Selected recent and major publications


Sociology, Religion and Grace: A Quest for the Renaissance. Routledge, London and New York, 2007.

Gli interpreti degli interpreti: l’Ione di Platone oggi (The interpreter of interpreters: Plato’s Ion today), (edited with Agnes Horvath), Ficino Press, Florence, 2008, 103 pp.

The Genesis of Modernity, Routledge, London and New York, 2003.

La scoperta della società (The discovery of society), (with Giovanna Procacci). Carocci, Roma, 2003.

Reflexive Historical Sociology, London, Routledge, 2000.

Identità, riconoscimento e scambio: Saggi in onore di Alessandro Pizzorno (Identity, recognition and exchange: essays in honour of Alessandro Pizzorno), (ed, with Donatella Della Porta and Monica Greco). Bari, Laterza, 2000.

Max Weber and Michel Foucault: Parallel Life-Works. London, Routledge, 1998.

The Dissolution of Communist Power: The Case of Hungary. London, Routledge, 1992 (with Agnes Horváth).

Recent articles and chapters:

‘In pursuit of the “Good European” identity: From Nietzsche’s Dionysus to Minoan Crete’, in Theory, Culture and Society 24 (2007), 5: 47-76.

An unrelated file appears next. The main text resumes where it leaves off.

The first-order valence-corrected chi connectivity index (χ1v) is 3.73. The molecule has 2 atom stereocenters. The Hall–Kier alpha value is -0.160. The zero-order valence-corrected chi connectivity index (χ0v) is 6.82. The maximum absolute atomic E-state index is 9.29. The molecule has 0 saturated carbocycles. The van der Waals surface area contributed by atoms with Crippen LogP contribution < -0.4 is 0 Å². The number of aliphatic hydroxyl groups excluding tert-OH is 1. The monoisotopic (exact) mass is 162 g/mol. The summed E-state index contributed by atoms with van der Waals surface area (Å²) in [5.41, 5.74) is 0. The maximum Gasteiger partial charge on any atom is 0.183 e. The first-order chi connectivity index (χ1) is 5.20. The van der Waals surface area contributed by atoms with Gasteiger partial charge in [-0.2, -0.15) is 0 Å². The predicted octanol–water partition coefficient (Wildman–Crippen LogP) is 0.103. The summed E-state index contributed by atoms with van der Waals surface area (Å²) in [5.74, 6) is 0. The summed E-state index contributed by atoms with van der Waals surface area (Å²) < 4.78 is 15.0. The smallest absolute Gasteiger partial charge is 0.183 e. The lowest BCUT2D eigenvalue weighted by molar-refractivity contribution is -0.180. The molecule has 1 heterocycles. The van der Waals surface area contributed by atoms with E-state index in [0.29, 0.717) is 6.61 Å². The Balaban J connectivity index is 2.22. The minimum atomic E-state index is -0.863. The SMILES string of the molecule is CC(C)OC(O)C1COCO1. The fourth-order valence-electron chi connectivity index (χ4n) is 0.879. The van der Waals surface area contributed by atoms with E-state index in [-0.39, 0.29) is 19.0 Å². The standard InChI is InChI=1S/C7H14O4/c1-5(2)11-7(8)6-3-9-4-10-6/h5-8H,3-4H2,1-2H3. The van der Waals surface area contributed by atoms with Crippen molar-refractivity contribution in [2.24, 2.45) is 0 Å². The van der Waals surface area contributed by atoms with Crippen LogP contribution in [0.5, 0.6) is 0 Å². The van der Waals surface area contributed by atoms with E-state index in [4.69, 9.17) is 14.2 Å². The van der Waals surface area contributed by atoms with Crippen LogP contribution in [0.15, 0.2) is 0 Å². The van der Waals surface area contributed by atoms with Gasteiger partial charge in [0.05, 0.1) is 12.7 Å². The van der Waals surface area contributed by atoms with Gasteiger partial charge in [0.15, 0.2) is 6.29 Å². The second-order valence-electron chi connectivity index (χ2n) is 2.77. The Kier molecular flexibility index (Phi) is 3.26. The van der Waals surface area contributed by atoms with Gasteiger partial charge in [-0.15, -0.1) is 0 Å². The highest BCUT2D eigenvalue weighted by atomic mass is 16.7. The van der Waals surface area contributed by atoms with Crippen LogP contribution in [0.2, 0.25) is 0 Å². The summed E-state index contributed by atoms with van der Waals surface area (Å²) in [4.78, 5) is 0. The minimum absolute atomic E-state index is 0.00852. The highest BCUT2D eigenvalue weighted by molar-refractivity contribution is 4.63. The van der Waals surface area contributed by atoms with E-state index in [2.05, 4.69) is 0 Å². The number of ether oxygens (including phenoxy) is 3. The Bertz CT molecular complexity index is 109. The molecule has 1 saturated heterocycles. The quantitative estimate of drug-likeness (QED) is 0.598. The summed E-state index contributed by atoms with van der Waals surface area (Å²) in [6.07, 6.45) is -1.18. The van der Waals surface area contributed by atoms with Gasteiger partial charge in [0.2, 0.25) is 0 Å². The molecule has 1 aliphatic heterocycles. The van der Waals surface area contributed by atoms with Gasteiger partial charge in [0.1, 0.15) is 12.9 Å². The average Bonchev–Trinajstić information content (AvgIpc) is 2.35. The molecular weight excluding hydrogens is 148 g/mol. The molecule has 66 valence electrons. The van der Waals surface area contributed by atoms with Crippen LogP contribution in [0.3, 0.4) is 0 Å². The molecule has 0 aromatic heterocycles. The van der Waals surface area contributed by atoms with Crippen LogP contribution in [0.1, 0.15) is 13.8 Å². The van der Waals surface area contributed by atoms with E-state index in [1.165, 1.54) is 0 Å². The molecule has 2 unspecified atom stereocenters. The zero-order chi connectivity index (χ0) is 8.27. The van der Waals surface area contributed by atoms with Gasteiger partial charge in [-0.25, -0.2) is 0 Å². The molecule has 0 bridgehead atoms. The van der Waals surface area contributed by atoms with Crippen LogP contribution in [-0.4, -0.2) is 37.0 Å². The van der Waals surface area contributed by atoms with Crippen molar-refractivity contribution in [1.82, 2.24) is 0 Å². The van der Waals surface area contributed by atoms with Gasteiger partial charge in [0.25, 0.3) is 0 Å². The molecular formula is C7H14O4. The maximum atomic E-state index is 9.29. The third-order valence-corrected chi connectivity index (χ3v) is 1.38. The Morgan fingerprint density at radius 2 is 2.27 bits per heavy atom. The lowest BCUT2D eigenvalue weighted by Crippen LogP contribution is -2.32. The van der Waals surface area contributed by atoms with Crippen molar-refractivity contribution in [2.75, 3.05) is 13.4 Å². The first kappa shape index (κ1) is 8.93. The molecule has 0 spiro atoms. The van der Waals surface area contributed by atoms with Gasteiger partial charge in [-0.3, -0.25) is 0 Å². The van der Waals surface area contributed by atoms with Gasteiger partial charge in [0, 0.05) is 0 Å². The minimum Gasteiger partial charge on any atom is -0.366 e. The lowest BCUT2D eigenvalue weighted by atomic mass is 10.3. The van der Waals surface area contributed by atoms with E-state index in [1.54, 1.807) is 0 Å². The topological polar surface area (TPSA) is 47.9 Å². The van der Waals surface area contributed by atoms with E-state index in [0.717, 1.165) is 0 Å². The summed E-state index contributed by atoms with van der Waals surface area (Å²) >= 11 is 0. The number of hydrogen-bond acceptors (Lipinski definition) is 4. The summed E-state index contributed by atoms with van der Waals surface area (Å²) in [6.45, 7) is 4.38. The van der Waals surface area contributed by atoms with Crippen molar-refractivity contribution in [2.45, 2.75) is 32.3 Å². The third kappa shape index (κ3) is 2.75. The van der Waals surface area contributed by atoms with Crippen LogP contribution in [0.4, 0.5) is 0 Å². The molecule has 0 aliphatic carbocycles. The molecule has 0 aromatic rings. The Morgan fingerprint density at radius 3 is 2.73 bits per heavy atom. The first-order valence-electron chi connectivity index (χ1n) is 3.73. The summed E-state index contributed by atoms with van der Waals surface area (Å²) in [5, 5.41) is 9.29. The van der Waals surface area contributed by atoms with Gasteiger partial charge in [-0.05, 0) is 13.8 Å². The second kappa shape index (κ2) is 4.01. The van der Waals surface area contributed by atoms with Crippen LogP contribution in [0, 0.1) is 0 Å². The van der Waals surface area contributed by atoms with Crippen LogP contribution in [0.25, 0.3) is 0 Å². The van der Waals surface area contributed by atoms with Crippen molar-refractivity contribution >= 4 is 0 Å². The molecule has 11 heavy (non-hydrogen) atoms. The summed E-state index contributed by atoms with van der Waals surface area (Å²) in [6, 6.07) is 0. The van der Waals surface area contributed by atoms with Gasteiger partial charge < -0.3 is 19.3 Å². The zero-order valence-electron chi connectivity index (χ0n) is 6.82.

‘Image-Magic in A Midsummer Night’s Dream: Power and Modernity from Weber to Shakespeare’, History of the Human Sciences 20 (2007), 4: 1-26.

‘Il Rinascimento e le rinascite nella storia: verso una sociologia della grazia’, in Studi di Sociologia 45 (2007), 2: 123-45.

‘Citizenship and Home: Political Allegiance and its Background’, in International Political Anthropology 1 (2008), 1: 57-75.

‘Anthropology beyond Evolutionism, or the Challenge of Prehistoric Cave Art: A Review Essay’, in International Political Anthropology 1 (2008), 1: 149-60

‘‘The Spirit of the Nation-State: Nation, Nationalism and Inner-worldly Eschatology in the Work of Eric Voegelin’, in International Political Anthropology 1 (2008), 2: 193-212.

‘World-Rejections and World Conquests: The Dynamics of War and Peace’, in Tilo Schabert and Matthias Riedl (eds) Die Menschen im Krieg, im Frieden mit der Natur (Würzburg, Königshausen & Neumann, 2006), pp. 147-63.

‘Global Ages, Ecumenic Empires, and Prophetic Traditions’, in Johann P. Arnason, Armando Salvatore and Georg Stauth (eds) Islam in Process: Historical and Civilizational Perspectives, Yearbook of the Sociology of Islam (Bielefeld, Transcript-Verlag, 2006), Vol. 7, pp. 258-78.